Jamie DePolo: Are women on Verzenio, are they given a proactive antidiarrhea medicine, and in your study, did that seem to help?

Matthew Goetz: Yes, the experience with the drug has evolved. When the drug was first being studied, it was sort of a reactive. We’ll use something like an antidiarrheal or an Immodium only if you developed diarrhea, but as time has gone on we've realized that it’s probably best to actually proactively treat with the antidiarrheals or to actually be ready to use them at the first sign of diarrhea. What I often tell my patients is to use the antidiarrheals from the start, and if they’re not having any problems we can easily back off. It’s probably better to do it that way than, perhaps, to try to catch up and then to be dealing with the side effect of diarrhea.

Jamie DePolo: That makes great sense. To be, I guess, really realistic and get into all the details, we talk about Verzenio and it’s said that the diarrhea is predictable and manageable, which is great if you’re a doctor and you know what that means. But if I’m a person taking it, do I have to stay home for 2 hours? Can I go grocery shopping? Do I have to stay home for 2 days? Is it okay to go to work? What do you tell your patients when they ask about that?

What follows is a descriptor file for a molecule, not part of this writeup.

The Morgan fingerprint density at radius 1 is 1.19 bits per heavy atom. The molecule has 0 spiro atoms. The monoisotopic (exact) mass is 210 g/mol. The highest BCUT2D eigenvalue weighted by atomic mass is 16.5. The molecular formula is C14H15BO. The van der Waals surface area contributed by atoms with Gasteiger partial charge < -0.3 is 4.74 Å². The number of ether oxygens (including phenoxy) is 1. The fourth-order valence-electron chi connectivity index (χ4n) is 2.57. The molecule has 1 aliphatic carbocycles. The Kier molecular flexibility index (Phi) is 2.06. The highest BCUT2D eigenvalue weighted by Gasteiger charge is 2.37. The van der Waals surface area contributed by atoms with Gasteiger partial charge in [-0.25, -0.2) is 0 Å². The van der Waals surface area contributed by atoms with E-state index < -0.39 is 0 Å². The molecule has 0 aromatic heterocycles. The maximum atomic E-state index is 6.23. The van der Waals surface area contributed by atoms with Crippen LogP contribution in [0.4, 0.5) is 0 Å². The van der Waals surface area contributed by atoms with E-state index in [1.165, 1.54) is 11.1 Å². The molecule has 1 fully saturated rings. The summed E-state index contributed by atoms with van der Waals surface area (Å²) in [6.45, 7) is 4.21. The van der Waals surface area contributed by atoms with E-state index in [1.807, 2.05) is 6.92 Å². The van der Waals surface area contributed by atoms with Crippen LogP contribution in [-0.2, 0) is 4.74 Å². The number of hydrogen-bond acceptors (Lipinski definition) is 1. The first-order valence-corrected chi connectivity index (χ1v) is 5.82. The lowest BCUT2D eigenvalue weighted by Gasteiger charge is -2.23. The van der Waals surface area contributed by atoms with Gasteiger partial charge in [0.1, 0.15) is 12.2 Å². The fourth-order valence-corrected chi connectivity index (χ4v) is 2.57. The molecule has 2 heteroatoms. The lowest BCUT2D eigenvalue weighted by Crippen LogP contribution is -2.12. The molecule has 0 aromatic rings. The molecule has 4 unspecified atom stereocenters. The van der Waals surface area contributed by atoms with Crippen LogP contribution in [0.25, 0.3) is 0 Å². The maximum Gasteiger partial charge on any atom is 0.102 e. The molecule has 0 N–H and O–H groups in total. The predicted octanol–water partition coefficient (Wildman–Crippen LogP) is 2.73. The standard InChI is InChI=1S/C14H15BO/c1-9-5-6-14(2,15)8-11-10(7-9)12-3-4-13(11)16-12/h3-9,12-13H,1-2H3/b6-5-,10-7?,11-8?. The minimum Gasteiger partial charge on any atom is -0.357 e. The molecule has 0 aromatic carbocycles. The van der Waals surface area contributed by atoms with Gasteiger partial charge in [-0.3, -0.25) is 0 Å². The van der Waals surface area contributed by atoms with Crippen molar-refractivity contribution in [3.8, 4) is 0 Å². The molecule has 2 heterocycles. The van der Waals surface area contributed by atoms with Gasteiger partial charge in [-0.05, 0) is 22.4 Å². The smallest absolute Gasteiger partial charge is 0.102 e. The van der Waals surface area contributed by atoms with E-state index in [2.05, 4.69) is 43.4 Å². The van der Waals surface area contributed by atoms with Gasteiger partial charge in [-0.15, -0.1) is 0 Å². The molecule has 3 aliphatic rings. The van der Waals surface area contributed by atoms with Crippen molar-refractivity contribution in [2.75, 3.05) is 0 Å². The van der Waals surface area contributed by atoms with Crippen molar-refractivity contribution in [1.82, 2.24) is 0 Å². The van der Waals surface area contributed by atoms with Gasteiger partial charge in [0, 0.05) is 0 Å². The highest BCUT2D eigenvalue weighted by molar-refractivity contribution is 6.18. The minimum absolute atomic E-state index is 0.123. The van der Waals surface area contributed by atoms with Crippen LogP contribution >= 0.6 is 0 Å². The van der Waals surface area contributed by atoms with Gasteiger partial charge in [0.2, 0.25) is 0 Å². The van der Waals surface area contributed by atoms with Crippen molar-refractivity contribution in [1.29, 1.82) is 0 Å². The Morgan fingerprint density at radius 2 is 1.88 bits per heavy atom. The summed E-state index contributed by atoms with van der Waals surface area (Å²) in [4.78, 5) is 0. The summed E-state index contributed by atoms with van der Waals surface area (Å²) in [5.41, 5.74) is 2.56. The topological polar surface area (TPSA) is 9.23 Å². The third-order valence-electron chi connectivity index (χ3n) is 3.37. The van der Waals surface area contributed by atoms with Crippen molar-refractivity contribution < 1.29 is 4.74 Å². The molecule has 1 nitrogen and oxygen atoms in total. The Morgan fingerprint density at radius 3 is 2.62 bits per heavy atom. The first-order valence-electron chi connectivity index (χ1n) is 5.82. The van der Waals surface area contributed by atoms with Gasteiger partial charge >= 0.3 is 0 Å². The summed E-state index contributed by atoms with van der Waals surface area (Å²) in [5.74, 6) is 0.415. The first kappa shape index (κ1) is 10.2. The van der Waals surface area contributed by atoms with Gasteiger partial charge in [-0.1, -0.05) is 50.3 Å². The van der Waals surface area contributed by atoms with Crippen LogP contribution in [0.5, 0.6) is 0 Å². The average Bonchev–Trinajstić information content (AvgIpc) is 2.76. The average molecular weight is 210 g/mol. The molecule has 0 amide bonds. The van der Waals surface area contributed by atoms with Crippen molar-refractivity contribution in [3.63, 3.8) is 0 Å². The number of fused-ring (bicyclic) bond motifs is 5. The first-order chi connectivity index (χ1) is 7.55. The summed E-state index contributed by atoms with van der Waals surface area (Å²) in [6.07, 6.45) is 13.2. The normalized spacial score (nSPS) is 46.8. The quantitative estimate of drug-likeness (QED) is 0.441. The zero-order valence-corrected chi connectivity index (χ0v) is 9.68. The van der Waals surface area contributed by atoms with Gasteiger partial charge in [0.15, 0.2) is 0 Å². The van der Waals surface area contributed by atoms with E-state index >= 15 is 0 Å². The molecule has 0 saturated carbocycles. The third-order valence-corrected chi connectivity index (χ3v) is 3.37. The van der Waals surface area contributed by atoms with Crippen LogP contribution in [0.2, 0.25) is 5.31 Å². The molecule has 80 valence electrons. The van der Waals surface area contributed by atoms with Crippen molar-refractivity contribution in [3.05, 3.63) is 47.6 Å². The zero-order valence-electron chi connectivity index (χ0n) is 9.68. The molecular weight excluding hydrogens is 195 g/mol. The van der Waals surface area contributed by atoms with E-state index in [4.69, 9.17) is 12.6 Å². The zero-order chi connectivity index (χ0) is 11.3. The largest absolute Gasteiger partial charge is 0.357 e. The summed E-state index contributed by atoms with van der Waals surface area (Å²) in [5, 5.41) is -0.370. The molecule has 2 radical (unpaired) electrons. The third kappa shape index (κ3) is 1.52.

Matthew Goetz: So that’s a really good question. As I think about my patients who have been treated with the drug, my experience is that in most patients, it is predictable and tolerable. What that means is that using antidiarrheals can essentially prevent the diarrhea completely. Every once in a while I'll run into a patient where the diarrhea is such that they require either a dose reduction of the drug, or, for example, we have to move from one antidiarrheal to another — in other words, try to use a different medication to control the diarrhea. So I think that with any drug, as you think about the gradation of side effects, we can say, in general, the diarrhea is predictable and is treatable. It’s a little bit like — I like to use the analogy with nausea with chemotherapy drugs — in most cases, it is predictable and it is preventable, but every once in a while we have patients who break through, and for those patients we try to have a strategy available by which we can escalate the antidiarrheals, so that patients are not faced with what you just talked about — "Gee, I have to stay at home because I am on the drug." I think the summary is that, in general, it’s well-tolerated and it’s preventable, but every once in a while we have patients where we have to escalate in terms of the antidiarrheals.